The Self-Assembling Brain book cover

How does a neural network become a brain?

While neurobiologists investigate how nature accomplishes this feat, computer scientists interested in artificial intelligence strive to achieve this through technology. The Self-Assembling Brain tells the stories of both fields, exploring the historical and modern approaches taken by the scientists pursuing answers to the quandary: What information is necessary to make an intelligent neural network?

Peter Robin Hiesinger is professor of neurobiology at the Institute for Biology, Freie Universität Berlin. He runs an active neurogenetics research laboratory and teaches students at graduate and undergraduate levels.

About The Author

The Self-Assembling Brain was released in the US on May 4th and in the UK and Europe on June 8th.

For visitors of, the book is available for order at Princeton University Press with a 30% discount!  Follow the link, or click the button below, and use the discount code BRAIN at the Princeton University Press checkout.

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What is it about?

Neural networks are the basis of biological brains and artificial intelligence alike. The Self-Assembling Brain seeks an answer to the question: How does a neural network become a brain?

The smarter the network, the more information we need to describe it. Where does the information come from and how did it get in there? First, information enters into the initial making, that is the connectivity, of a neural network. This takes some time and energy. Next, the network learns. This takes time and energy, too. What is the relative importance of these two sources of information? This is where biological and artificial systems differ dramatically: one grows, the other has an ‘on’ switch. There is an ongoing debate about what either type of information can achieve, how they are represented in the network, how they work together, and when either or both are needed at all.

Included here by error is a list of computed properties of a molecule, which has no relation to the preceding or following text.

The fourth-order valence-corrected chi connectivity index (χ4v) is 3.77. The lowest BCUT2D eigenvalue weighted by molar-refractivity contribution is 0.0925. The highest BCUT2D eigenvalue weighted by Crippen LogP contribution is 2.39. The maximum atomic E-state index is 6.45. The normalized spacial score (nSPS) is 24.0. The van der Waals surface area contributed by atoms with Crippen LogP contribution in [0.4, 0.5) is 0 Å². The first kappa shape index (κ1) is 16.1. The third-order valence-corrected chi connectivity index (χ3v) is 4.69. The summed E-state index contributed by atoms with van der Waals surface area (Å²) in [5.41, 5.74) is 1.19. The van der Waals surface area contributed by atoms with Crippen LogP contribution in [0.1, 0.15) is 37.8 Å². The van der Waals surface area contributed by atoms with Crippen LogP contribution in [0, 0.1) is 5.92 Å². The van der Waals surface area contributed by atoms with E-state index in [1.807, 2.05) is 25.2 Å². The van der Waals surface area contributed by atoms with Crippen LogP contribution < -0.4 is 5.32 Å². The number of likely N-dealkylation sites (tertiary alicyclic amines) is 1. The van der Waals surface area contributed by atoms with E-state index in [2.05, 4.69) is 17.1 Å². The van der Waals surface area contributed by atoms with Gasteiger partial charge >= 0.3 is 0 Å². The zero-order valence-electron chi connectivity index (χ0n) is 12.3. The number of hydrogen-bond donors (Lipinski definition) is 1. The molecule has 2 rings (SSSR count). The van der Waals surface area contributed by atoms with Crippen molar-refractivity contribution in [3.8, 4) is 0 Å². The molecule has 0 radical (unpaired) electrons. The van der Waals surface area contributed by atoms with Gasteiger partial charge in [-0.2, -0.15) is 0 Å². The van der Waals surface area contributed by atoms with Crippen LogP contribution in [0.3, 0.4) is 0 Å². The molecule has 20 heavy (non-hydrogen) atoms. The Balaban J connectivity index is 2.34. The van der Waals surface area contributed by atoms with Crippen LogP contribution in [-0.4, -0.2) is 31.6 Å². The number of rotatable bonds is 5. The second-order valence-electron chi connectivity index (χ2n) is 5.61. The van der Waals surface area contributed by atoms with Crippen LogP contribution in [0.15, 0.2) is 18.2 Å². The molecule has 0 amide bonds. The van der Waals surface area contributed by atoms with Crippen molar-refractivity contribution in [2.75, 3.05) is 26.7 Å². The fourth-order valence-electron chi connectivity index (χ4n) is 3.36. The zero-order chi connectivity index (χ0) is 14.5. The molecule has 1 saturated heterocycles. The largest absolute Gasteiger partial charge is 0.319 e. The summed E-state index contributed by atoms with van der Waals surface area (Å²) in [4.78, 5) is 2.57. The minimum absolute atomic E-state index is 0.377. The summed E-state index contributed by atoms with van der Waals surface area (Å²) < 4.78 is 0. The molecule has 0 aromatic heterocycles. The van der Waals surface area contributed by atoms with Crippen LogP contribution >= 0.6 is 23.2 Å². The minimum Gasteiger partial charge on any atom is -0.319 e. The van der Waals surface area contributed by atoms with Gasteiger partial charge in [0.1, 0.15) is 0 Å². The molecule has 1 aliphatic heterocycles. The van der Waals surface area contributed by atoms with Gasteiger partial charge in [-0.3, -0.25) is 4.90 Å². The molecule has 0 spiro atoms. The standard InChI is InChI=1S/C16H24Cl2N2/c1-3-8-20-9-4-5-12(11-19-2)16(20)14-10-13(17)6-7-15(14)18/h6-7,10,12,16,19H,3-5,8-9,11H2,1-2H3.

I call this the information problem.

Biologist like to pitch ‘genes’ against ‘learning’ – nature versus nurture. We know that the genes somehow encode many aspects of neural networks prior to learning. But what does ‘encode’ mean? The genes do not describe neural networks, they are the basis of an algorithmic growth process that results in neural networks capable of astonishing feats already prior to learning. What do I mean with ‘algorithmic growth’? Well, that’s what The Self-Assembling Brain is about.

AI engineers design artificial neural networks that need to learn. Machine learning encompasses supervised learning, unsupervised learning, and reinforcement learning. No genes. No developmental growth. The basis of AI applications are artificial neural networks that are designed and then switched on to learn. They can learn from big data or through self-learning. Artificial neural networks can accomplish little prior to learning, but master more and more astonishing feats once they learned enough. Can a data-fed or self-learned AI become a ‘human-level AI’ without genes and development? Well, that’s what The Self-Assembling Brain is about.

Is it for me?

I wrote The Self-Assembling Brain for anyone interested in the question how neural networks grow smarter – both biological and artificial. If you are interested in how the brain relates to efforts in AI, and why the brain has to grow to develop intelligence, this book is for you.

I collected feedback on the ideas and chapters of The Self-Assembling Brain from students, scientists inside and outside my lab, and interested friends with no connection to academic science. Some of the most valuable feedback came from this last group, and the book was written with them in mind.


What does it look like inside?

The Self-Assembling Brain tells a story.  Two stories, really.  First, there is the true story of the remarkable scientists that study how the brain comes to be, and those that try to make one on their own. This story is told in a series of ten seminars, beginning with the shared history of both fields.

And then there is the story of the imaginary workshop where the seminars take place. In-between the ten seminars, four participants at the workshop engage in heated discussions. They are a neuroscientist, an AI researcher, a developmental geneticist, and a robotics engineer. Can they possibly agree? You can read their backstory here.

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Paul Middlebrooks from ‘Robin and I discuss many of the ideas in his book The Self-Assembling Brain: How Neural Networks Grow Smarter. The premise is that our DNA encodes an algorithmic growth process that unfolds information via time and energy, resulting in a connected neural network (our brains!) imbued with vast amounts of information from the “start”. This contrasts…